Examples: Facebook figured it out. YouTube and MySpace sold. Digg didn’t. Foursquare and Twitter are on the clock.

b) You figured out your revenue model early and built your company to realize it. People/companies are excited because what you provide makes sense and they will pay for it. Technology is simply the tool that’s solving a real problem. Your company might be getting less hype but it’s making money and you’re happy. Personally, these are the companies I love. You run a great business (Amazon) or get acquired at a price that recognizes your hard work and accomplishments (Zappos, PayPal).

Examples: ShopKick and OpenTable are making money. Zappos and PayPal made real money then got the big payout. Google, Amazon, Ebay, and lots of other great companies just keep growing and never sold.

The latest rumor is that Google is interested in GroupOn, offered to buy Twitter, and might be interested in Foursquare. Henry Blodget thinks they should buy all three. I’m not sure I agree that it’s a smart idea for Google just because they have the cash, but I will say that it makes sense for all of these companies to sell. GroupOn is making money but the space is getting crowded fast and could become a commodity. Twitter is still looking for revenue and I hope figures it out, and Foursquare…well, remains to be seen if brands really care.

Do something great that adds value. You’ll have a blast and make money and if a big fish comes knocking you’ll be in the driver’s seat to sell and do it again or keep doing your thing.

If Twitter was 100 People…It’s Still All About You

Twitter100Just saw this great visualization on Flickr created by David McCandless. It displays a microcosm of what microblogging activity would look like if Twitter had only 100 users. The data is collected from a study completed by social media monitoring company Sysomos, and commented on by marketing guru Rohit Bhargava.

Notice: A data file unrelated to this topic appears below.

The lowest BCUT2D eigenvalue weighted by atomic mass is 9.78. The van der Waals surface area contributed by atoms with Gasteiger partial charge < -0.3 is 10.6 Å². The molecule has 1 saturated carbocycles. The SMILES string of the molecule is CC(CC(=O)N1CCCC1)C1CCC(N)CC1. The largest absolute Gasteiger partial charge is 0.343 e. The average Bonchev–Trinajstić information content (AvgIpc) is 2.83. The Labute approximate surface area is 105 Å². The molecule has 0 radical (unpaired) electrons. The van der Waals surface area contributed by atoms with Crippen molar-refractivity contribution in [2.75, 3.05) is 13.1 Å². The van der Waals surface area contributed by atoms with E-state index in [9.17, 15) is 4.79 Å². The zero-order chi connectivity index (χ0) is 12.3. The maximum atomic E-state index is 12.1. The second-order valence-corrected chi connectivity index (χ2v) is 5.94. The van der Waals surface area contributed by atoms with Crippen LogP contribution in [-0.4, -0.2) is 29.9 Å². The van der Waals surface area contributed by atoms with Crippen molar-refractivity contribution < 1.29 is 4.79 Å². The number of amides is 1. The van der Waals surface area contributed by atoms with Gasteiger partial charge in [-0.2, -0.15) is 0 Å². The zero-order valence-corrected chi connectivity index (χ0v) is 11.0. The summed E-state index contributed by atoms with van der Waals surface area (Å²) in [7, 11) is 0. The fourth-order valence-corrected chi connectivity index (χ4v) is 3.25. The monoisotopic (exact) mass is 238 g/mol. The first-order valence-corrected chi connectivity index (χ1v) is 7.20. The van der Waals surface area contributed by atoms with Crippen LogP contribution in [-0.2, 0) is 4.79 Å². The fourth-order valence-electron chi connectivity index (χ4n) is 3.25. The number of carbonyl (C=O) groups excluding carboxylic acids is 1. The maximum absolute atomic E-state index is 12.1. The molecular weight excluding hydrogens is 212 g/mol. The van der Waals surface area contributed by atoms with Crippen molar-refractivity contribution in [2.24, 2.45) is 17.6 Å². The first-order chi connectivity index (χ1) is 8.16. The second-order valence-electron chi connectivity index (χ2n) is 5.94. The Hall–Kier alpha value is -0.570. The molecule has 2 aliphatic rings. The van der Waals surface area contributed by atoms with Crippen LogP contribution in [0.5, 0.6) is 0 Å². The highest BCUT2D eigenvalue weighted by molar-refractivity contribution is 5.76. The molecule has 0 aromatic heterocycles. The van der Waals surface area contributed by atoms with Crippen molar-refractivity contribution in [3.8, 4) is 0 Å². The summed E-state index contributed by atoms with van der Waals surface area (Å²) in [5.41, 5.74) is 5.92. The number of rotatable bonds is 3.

Essentially, it tells us that lots of people have created an account on Twitter but just as Twitter’s own Evan Williams recently stated there’s a long way to go for the enthusiasm to match engagement.

Rohit’s write-up provides great commentary on the conclusions presented in the study and is definitely worth a read to anyone interested in understanding what’s really happening in Twitter world.

Quick highlights:

  1. 21% (One Fifth) of Twitter accounts are empty placeholders
  2. Nearly 94% of all Twitter accounts have less than 100 followers
  3. March and April of 2009 were the tipping point for Twitter
  4. A small minority creates most of the activity
  5. Half of all Twitter users are not “active”
  6. Tuesday is the most active Twitter day (followed by Wednesday then Friday)
  7. APIs have been the key to Twitter’s growth & utility
  8. English still dominates Twitter

The study presents companies and brands with something to think about. What’s the value of Twitter, or really social media in general? I’ve previously posted that it’s understanding, strategy, and related action that determines business success in social media, and not simply jumping on the bandwagon of being ‘present’. The Sysomos study suggests that if you’re looking to connect with and communicate with your audience and consumers then you need to do what good marketing has always done; provide something valuable that people that people will love, enjoy, and share with friends.

Secret Sauce?

So what’s the secret to success of Twitter? It’s not a secret at all. It’s what works in any marketing medium:

A) Give something great to the world

B) Put your customers first

C) Reach the loud mouths and let them speak (just do A and B so they love you first)!

When it comes to getting your message across, the difference between social media vs. traditional marketing methods is really that you’re not in control of what responses the world will see. Plus, you don’t have to be present on Twitter or Facebook to actually be on Twitter or Facebook. People will talk about you and share their ideas with or without you. The only thing you can really control is your value.